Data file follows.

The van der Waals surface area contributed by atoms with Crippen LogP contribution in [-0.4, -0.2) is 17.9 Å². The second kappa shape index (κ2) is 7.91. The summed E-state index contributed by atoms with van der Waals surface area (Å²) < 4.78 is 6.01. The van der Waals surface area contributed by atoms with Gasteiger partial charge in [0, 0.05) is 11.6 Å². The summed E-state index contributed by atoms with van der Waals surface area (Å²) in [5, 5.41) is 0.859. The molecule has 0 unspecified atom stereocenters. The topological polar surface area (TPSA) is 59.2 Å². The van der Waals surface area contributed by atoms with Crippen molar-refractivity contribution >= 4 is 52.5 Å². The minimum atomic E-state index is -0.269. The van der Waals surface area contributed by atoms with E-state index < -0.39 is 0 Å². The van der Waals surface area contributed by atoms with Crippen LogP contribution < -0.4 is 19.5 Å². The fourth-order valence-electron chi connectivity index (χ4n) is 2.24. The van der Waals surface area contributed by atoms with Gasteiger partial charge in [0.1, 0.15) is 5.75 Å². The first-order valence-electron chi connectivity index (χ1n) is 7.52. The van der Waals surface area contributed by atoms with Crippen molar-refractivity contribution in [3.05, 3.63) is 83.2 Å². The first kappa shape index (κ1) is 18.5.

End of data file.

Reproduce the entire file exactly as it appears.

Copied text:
The van der Waals surface area contributed by atoms with Crippen LogP contribution in [-0.4, -0.2) is 17.9 Å². The second kappa shape index (κ2) is 7.91. The summed E-state index contributed by atoms with van der Waals surface area (Å²) < 4.78 is 6.01. The van der Waals surface area contributed by atoms with Gasteiger partial charge in [0, 0.05) is 11.6 Å². The summed E-state index contributed by atoms with van der Waals surface area (Å²) in [5, 5.41) is 0.859. The molecule has 0 unspecified atom stereocenters. The topological polar surface area (TPSA) is 59.2 Å². The van der Waals surface area contributed by atoms with Crippen molar-refractivity contribution >= 4 is 52.5 Å². The minimum atomic E-state index is -0.269. The van der Waals surface area contributed by atoms with E-state index < -0.39 is 0 Å². The van der Waals surface area contributed by atoms with Crippen LogP contribution < -0.4 is 19.5 Å². The fourth-order valence-electron chi connectivity index (χ4n) is 2.24. The van der Waals surface area contributed by atoms with Gasteiger partial charge in [0.1, 0.15) is 5.75 Å². The first-order valence-electron chi connectivity index (χ1n) is 7.52. The van der Waals surface area contributed by atoms with Crippen molar-refractivity contribution in [3.05, 3.63) is 83.2 Å². The first kappa shape index (κ1) is 18.5.